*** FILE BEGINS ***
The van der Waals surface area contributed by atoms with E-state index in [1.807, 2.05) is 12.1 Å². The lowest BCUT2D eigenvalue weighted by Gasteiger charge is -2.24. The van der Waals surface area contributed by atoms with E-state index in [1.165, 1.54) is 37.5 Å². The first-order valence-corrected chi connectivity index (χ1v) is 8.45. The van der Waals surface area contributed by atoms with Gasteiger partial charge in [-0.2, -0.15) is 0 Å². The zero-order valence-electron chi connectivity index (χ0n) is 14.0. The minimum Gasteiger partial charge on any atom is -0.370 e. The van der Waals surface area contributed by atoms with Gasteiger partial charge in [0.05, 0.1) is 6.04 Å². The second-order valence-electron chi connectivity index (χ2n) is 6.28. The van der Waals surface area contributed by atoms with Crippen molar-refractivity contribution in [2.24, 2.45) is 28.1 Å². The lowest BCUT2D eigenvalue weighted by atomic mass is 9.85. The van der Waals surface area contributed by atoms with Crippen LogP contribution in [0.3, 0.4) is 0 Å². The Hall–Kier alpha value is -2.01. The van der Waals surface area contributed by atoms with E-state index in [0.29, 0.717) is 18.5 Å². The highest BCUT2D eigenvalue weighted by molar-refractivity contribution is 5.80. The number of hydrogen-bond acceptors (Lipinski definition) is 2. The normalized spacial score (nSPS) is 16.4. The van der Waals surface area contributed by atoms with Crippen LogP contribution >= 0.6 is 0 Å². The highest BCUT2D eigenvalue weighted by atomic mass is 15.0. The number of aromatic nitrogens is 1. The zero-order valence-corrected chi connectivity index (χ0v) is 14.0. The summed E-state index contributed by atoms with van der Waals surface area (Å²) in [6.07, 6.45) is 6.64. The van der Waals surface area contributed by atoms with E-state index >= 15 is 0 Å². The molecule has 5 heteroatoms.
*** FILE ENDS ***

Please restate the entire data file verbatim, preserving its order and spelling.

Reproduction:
The van der Waals surface area contributed by atoms with E-state index in [1.807, 2.05) is 12.1 Å². The lowest BCUT2D eigenvalue weighted by Gasteiger charge is -2.24. The van der Waals surface area contributed by atoms with E-state index in [1.165, 1.54) is 37.5 Å². The first-order valence-corrected chi connectivity index (χ1v) is 8.45. The van der Waals surface area contributed by atoms with Gasteiger partial charge in [-0.2, -0.15) is 0 Å². The zero-order valence-electron chi connectivity index (χ0n) is 14.0. The minimum Gasteiger partial charge on any atom is -0.370 e. The van der Waals surface area contributed by atoms with Gasteiger partial charge in [0.05, 0.1) is 6.04 Å². The second-order valence-electron chi connectivity index (χ2n) is 6.28. The van der Waals surface area contributed by atoms with Crippen molar-refractivity contribution in [2.24, 2.45) is 28.1 Å². The lowest BCUT2D eigenvalue weighted by atomic mass is 9.85. The van der Waals surface area contributed by atoms with Crippen LogP contribution in [0.3, 0.4) is 0 Å². The Hall–Kier alpha value is -2.01. The van der Waals surface area contributed by atoms with E-state index in [0.29, 0.717) is 18.5 Å². The highest BCUT2D eigenvalue weighted by molar-refractivity contribution is 5.80. The number of hydrogen-bond acceptors (Lipinski definition) is 2. The normalized spacial score (nSPS) is 16.4. The van der Waals surface area contributed by atoms with Crippen LogP contribution >= 0.6 is 0 Å². The highest BCUT2D eigenvalue weighted by atomic mass is 15.0. The number of aromatic nitrogens is 1. The zero-order valence-corrected chi connectivity index (χ0v) is 14.0. The summed E-state index contributed by atoms with van der Waals surface area (Å²) in [6.07, 6.45) is 6.64. The van der Waals surface area contributed by atoms with E-state index >= 15 is 0 Å². The molecule has 5 heteroatoms.